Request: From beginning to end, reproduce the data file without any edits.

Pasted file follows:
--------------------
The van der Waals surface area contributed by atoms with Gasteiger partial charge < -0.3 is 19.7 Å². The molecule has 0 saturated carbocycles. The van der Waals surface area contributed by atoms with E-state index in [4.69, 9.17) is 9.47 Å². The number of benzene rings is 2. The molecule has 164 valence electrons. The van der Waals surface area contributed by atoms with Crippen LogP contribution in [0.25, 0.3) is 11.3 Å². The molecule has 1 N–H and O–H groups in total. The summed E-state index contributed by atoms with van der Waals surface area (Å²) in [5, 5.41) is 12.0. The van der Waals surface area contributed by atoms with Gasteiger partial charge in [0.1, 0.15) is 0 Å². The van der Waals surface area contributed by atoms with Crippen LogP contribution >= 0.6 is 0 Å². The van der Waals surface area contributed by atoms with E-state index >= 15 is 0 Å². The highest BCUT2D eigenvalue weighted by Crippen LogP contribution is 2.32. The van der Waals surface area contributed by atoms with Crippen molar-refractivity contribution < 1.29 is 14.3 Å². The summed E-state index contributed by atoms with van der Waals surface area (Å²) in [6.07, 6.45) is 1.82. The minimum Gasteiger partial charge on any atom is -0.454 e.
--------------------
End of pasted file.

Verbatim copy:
The van der Waals surface area contributed by atoms with Gasteiger partial charge < -0.3 is 19.7 Å². The molecule has 0 saturated carbocycles. The van der Waals surface area contributed by atoms with E-state index in [4.69, 9.17) is 9.47 Å². The number of benzene rings is 2. The molecule has 164 valence electrons. The van der Waals surface area contributed by atoms with Crippen LogP contribution in [0.25, 0.3) is 11.3 Å². The molecule has 1 N–H and O–H groups in total. The summed E-state index contributed by atoms with van der Waals surface area (Å²) in [5, 5.41) is 12.0. The van der Waals surface area contributed by atoms with Gasteiger partial charge in [0.1, 0.15) is 0 Å². The van der Waals surface area contributed by atoms with Crippen LogP contribution >= 0.6 is 0 Å². The van der Waals surface area contributed by atoms with E-state index >= 15 is 0 Å². The highest BCUT2D eigenvalue weighted by Crippen LogP contribution is 2.32. The van der Waals surface area contributed by atoms with Crippen molar-refractivity contribution < 1.29 is 14.3 Å². The summed E-state index contributed by atoms with van der Waals surface area (Å²) in [6.07, 6.45) is 1.82. The minimum Gasteiger partial charge on any atom is -0.454 e.